The European economy is slowly improving, inflation is rising and the European Central Banks QE programme may be nearing the final phase. Bank lending has yet to kick in, but it seems to be getting closer. The politics are a worry and although Marie Le Pen is not expected to win the presidential election, too many shocks have happened lately to discount this.

We are overweight to Europe. Most recently value orientated stocks have led the market higher. Before then, quality growth had dominated. Going forward it seems likely that stocks are going to be judged more on their prospects than valuation anomalies which have now been eroded – if so a broadly diversified fund would be a good play.

Peter Lowman

CIO, Investment Quorum

Clearly, Europe is facing a fairly strong political headwind given the importance of the forthcoming elections. Understandably, concerns over a continuation of the populist vote are unnerving global investors, which in turn has led to a meaningful number of redemptions in European equity funds.

Inflation looks set to rise, which will reduce the purchasing power of households, while political uncertainty could weigh heavily on confidence. However, cyclical indicators are suggesting that the recently better-than-expected growth figures might continue and furthermore European economic fundamentals seem to be improving.

European monetary policy is likely to remain loose, as we go through 2017, while fiscal policy accommodative. Therefore, despite the political risks, a sense of optimism should not be ruled out.  Indeed, the outlook for 2018 looks promising as inflation contracts, and the pick-up in the global economy begins to feed through into Europe.

Arguably, this is a time for active stock pickers, rather than passives, therefore funds such as GLG Continental Europe, Miton European Opportunities, BlackRock European Dynamic and Oyster Continental European Select could be considered.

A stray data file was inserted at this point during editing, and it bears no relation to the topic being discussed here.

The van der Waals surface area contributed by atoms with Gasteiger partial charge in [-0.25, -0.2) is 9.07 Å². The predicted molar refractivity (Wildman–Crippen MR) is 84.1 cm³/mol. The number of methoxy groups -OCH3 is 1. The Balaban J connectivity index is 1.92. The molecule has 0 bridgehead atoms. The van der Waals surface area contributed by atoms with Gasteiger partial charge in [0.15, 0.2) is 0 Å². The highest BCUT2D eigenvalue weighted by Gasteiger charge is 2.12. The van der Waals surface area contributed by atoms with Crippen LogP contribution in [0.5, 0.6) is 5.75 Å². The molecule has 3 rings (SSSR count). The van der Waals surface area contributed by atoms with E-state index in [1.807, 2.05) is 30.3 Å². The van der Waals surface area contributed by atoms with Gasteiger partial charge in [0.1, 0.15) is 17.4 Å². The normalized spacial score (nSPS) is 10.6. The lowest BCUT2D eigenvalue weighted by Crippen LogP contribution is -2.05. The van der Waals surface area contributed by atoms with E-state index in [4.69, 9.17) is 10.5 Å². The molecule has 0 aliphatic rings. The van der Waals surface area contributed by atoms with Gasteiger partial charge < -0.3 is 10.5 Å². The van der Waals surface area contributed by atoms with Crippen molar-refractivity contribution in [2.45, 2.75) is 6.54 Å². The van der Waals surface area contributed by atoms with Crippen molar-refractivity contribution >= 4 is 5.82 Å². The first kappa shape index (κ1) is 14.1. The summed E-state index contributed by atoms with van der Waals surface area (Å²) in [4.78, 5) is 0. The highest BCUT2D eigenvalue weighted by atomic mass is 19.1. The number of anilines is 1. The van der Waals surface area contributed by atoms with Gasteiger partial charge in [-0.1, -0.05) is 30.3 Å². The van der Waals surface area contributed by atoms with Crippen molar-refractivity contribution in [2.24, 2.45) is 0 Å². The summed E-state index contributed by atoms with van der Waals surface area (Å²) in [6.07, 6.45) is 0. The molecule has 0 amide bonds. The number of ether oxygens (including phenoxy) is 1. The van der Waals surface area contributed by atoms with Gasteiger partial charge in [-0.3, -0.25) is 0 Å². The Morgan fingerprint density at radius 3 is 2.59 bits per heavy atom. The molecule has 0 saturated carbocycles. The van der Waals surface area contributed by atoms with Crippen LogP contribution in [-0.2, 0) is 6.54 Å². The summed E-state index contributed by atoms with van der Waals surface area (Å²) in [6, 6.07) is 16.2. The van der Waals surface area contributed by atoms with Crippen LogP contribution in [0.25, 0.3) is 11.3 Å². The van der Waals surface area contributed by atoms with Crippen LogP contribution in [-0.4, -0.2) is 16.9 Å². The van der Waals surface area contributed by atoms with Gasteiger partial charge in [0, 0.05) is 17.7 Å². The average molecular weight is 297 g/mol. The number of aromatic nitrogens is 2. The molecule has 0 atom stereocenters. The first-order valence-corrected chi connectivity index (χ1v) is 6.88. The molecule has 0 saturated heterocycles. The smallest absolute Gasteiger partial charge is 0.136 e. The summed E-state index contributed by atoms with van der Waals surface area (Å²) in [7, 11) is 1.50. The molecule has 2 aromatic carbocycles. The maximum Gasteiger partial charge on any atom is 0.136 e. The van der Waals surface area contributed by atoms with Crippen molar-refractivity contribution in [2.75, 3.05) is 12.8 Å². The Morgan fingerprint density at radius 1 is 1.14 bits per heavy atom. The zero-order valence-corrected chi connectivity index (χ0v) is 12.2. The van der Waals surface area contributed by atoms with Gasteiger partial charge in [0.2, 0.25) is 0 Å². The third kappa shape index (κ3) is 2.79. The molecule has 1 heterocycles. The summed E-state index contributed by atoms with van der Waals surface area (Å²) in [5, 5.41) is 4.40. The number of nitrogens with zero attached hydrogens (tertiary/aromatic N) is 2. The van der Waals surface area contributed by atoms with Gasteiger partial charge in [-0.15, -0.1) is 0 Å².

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Mike Deverell

Investment manager Equilibrium Asset Management

European equites divide opinion right now. Optimists point to their relative valuations compared to US markets, but the key word there is “relative”. European stocks don’t look as expensive as the US but they hardly look cheap.

US bulls can at least point to Trump’s tax cuts and spending plans but it’s difficult to make a similar case in Europe. The European economy is doing ok but it is hard to see a catalyst for further improvement. However, there many ways we could imagine the opposite, such as an escalation of the Greek debt crisis or a messy fallout from Brexit negotiations.

Political risk remains equally worrying. While the polls suggest Marine Le Pen won’t be the next president of France, the impact if she did get in could be massive. Her election could threaten the future of the Euro and the EU altogether.

That’s not to say there aren’t good opportunities or good companies in Europe. To take advantage I’d suggest a highly active fund able to invest very differently to the benchmark, such as Blackrock European Dynamic.

James Calder

Head of research, City Asset Management

The dilemma faced by those looking to invest within Europe is which weighs greater: an improving outlook for the market or political risk.

If one ignores the political aspect Europe is attractive on a relative value basis when compared with other equity regions. While it started down the road to recovery later than many of its developed market peers there are encouraging signs it is catching up.